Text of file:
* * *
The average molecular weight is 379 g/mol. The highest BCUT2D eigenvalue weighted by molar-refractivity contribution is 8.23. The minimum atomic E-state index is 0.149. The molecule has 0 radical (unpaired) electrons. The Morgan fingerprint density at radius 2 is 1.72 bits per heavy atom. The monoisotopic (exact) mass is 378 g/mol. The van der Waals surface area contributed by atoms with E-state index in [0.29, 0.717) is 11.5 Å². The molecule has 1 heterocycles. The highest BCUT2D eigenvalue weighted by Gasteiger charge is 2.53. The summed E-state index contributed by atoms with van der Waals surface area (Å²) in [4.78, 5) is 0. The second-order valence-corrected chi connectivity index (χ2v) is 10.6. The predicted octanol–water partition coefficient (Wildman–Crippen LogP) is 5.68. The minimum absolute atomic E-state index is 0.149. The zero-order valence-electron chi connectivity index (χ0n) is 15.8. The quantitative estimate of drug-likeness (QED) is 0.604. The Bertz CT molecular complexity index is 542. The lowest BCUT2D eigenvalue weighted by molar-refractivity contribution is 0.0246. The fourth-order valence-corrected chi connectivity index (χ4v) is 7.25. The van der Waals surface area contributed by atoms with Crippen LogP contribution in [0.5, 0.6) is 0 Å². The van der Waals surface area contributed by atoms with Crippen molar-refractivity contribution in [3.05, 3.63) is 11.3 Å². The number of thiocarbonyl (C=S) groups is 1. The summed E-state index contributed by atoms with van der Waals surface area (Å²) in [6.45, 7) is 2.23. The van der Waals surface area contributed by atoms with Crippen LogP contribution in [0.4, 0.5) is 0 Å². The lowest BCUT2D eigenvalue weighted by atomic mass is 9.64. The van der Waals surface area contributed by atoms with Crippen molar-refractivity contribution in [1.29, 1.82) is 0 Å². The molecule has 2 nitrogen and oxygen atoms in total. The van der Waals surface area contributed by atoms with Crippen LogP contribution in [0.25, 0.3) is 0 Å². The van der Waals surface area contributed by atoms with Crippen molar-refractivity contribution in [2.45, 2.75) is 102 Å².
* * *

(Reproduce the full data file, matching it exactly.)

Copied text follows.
The average molecular weight is 379 g/mol. The highest BCUT2D eigenvalue weighted by molar-refractivity contribution is 8.23. The minimum atomic E-state index is 0.149. The molecule has 0 radical (unpaired) electrons. The Morgan fingerprint density at radius 2 is 1.72 bits per heavy atom. The monoisotopic (exact) mass is 378 g/mol. The van der Waals surface area contributed by atoms with E-state index in [0.29, 0.717) is 11.5 Å². The molecule has 1 heterocycles. The highest BCUT2D eigenvalue weighted by Gasteiger charge is 2.53. The summed E-state index contributed by atoms with van der Waals surface area (Å²) in [4.78, 5) is 0. The second-order valence-corrected chi connectivity index (χ2v) is 10.6. The predicted octanol–water partition coefficient (Wildman–Crippen LogP) is 5.68. The minimum absolute atomic E-state index is 0.149. The zero-order valence-electron chi connectivity index (χ0n) is 15.8. The quantitative estimate of drug-likeness (QED) is 0.604. The Bertz CT molecular complexity index is 542. The lowest BCUT2D eigenvalue weighted by molar-refractivity contribution is 0.0246. The fourth-order valence-corrected chi connectivity index (χ4v) is 7.25. The van der Waals surface area contributed by atoms with Crippen LogP contribution in [0.5, 0.6) is 0 Å². The van der Waals surface area contributed by atoms with Crippen molar-refractivity contribution in [3.05, 3.63) is 11.3 Å². The number of thiocarbonyl (C=S) groups is 1. The summed E-state index contributed by atoms with van der Waals surface area (Å²) in [6.45, 7) is 2.23. The van der Waals surface area contributed by atoms with Crippen LogP contribution in [0.4, 0.5) is 0 Å². The lowest BCUT2D eigenvalue weighted by atomic mass is 9.64. The van der Waals surface area contributed by atoms with Crippen molar-refractivity contribution in [1.29, 1.82) is 0 Å². The molecule has 2 nitrogen and oxygen atoms in total. The van der Waals surface area contributed by atoms with Crippen LogP contribution in [0.25, 0.3) is 0 Å². The van der Waals surface area contributed by atoms with Crippen molar-refractivity contribution in [2.45, 2.75) is 102 Å².